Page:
I loved The House of the Scorpion and was really excited to find out that it has a sequel.
The Lord of Opium is about Matt, a 14-year-old clone who has just inherited the largest drug empire in the world. Matt wants to make a few changes to the country he now rules. He wants to stop growing opium and grow food crops instead. He also wants to free the eejits—the mindless slaves who have microchips in their brains and work in the opium fields. Matt has lofty goals, but not everybody is supportive of his leadership. There are a lot of other drug lords who would love to overthrow Matt and take control of Opium.
Like I said, I loved The House of the Scorpion, but I have mixed feelings about this book. I didn’t love it as much as the first one.
I still really like the world, the characters, and the themes in this duology. The characters have Hispanic ancestry, and the country of Opium sits along what used to be the US/Mexico border. It’s a unique dystopian society that I haven’t seen before. I like the culture of the characters, and the books spend a lot of time on worldbuilding, which I appreciate (for the most part. The worldbuilding does make the books a little slow.)
Like the first book, the characters are the best part of this one. Matt is so complex. He wants to be his own person, but he’s a clone, so everybody expects him to be an exact copy of El Patrón. Matt also has to fight against his instincts because he wants to be good, but he’s the clone of an evil man. He doesn’t always make the best decisions.
The themes are interesting. I know that some people might get irritated because the book brings up current hot-button political issues. The book isn’t preachy about the issues, so it didn’t bother me. The story makes the reader wonder when a person starts and stops being a person. What is the definition of a “person”? It’s an interesting question that real-life people are still trying to figure out.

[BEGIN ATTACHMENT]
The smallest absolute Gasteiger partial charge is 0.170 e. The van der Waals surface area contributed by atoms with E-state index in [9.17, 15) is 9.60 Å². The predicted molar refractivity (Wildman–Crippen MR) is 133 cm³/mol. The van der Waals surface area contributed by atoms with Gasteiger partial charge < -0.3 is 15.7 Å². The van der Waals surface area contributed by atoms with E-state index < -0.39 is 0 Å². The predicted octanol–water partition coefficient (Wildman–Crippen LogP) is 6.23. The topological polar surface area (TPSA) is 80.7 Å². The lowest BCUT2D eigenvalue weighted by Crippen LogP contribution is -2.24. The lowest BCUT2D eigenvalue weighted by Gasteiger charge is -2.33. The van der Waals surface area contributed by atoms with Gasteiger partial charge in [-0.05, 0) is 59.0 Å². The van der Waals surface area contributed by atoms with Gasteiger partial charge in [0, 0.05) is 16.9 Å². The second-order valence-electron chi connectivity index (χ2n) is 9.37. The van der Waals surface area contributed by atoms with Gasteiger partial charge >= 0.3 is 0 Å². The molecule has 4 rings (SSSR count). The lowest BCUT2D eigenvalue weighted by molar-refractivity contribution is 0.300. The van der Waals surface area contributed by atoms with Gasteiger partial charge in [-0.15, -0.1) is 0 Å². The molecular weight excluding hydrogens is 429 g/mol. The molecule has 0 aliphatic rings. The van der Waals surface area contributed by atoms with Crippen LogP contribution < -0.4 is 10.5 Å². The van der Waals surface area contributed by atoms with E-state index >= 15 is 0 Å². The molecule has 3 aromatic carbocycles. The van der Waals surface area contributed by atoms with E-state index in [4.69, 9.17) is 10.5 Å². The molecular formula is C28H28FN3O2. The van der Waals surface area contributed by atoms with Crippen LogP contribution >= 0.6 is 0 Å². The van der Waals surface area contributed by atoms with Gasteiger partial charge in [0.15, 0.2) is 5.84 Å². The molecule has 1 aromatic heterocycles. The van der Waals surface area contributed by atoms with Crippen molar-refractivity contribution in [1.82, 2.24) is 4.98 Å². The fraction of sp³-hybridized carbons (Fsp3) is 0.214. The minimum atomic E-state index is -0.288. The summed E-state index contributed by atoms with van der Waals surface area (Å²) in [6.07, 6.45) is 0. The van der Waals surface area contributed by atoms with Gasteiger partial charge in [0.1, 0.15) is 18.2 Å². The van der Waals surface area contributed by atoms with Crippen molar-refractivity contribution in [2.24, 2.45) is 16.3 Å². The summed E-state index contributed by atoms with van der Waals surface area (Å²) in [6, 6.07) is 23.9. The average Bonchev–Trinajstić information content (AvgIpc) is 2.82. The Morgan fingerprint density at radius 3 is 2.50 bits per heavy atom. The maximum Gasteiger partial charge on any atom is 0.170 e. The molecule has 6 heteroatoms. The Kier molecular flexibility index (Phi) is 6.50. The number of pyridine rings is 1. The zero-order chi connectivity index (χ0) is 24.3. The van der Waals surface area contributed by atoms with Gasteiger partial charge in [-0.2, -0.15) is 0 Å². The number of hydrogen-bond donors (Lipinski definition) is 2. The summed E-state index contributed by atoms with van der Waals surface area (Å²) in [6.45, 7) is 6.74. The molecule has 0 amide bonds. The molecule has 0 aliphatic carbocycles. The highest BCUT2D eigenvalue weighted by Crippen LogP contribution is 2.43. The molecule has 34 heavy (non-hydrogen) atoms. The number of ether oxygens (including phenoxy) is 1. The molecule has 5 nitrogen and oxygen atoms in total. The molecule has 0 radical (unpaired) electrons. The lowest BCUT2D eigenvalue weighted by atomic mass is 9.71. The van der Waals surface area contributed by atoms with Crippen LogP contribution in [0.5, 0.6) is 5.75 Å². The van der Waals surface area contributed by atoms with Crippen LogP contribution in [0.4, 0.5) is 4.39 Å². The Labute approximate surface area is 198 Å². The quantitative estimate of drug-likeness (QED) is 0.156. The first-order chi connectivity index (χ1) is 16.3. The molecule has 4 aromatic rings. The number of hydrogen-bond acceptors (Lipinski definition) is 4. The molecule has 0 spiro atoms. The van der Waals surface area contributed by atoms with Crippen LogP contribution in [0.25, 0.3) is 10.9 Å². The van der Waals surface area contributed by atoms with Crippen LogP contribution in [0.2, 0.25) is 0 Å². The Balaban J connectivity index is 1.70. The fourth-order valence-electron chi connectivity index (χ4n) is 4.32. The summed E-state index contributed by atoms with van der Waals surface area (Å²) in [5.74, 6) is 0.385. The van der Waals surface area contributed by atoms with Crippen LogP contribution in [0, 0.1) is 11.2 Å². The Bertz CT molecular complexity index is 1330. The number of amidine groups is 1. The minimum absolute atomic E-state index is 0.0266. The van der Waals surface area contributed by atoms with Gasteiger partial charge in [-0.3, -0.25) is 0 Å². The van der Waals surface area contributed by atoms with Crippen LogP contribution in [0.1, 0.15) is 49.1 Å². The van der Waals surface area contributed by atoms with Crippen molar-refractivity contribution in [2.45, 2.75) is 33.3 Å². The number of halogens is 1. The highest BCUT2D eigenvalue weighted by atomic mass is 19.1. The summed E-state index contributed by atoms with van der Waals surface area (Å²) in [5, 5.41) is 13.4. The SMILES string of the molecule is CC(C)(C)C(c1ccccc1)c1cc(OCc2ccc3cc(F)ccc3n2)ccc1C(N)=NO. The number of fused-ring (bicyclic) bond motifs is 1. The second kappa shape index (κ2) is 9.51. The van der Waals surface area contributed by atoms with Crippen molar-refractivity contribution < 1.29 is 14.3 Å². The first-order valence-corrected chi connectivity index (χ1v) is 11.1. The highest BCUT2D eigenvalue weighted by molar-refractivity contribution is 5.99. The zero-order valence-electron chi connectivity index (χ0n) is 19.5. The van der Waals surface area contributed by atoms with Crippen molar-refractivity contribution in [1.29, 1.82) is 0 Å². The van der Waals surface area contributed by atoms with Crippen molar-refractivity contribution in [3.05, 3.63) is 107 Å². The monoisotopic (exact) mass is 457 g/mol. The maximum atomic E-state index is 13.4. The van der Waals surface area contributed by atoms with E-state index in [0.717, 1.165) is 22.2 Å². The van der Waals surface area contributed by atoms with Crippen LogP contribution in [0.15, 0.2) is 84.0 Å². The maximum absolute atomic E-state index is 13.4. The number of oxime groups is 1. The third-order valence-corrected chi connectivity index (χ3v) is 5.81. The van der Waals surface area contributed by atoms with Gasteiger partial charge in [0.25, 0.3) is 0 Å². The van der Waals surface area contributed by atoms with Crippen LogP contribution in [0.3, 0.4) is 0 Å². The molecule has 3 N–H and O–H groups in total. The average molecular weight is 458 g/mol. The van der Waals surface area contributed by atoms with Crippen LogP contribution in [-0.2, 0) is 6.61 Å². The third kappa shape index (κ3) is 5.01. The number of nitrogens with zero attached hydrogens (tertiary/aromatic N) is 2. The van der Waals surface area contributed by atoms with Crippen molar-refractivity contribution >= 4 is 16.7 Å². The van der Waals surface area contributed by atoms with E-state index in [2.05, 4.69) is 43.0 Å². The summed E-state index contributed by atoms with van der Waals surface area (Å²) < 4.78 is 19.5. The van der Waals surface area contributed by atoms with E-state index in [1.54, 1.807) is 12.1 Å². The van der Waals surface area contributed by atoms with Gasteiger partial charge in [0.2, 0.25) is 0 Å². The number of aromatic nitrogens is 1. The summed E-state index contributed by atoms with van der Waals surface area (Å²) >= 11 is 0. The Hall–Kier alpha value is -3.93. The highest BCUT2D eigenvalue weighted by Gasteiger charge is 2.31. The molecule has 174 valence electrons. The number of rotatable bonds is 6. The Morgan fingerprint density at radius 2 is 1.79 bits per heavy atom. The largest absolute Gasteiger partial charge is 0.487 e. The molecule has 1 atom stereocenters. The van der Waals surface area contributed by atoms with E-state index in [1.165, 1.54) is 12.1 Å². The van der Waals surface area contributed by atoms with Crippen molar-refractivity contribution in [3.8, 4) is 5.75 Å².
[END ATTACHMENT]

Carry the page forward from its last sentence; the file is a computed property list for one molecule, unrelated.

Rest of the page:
I enjoyed this book overall, but I had some problems with it.
First, it’s painfully slow. The House of the Scorpion is also on the slower side, but the characters and world were compelling enough to keep me reading. The Lord of Opium is just slow. All of the action happens at the end. Matt spends most of the book sulking, flying around Opium in a hovercraft, and telling people to “Shut up.” I understand that a 14-year-old drug lord will be busy and have a lot to mope about, but it doesn’t make for interesting reading. I wanted something to happen.
I also have issues with the romances. It’s hard to talk about this without wandering into spoiler territory, but I’m going to try. In the first book, Matt is romantically interested in his friend, María. In the second book, Matt and María are separated, and Matt develops romantic-ish feelings for an eejit he names Marisol. This relationship is creepy because Marisol has a microchip in her brain and can’t consent to anything that’s happening, but the relationship doesn’t bother me too much because it doesn’t go very far.
What bothers me is that when Matt and María are reunited, their relationship suddenly gets really serious. I didn’t believe it. Matt and María’s love is innocent and childlike in the first book, then Matt has his romantic-ish thing with Marisol, and then Matt and María suddenly want to spend the rest of their lives together. The author says that they’re in love, but I didn’t see the love. The relationship isn’t developed enough for me. This made the book’s ending fall flat, which is disappointing.
I didn’t like the sequel as much as I liked the first book, but I’m glad I read it. I love these characters and needed to know what happened to them.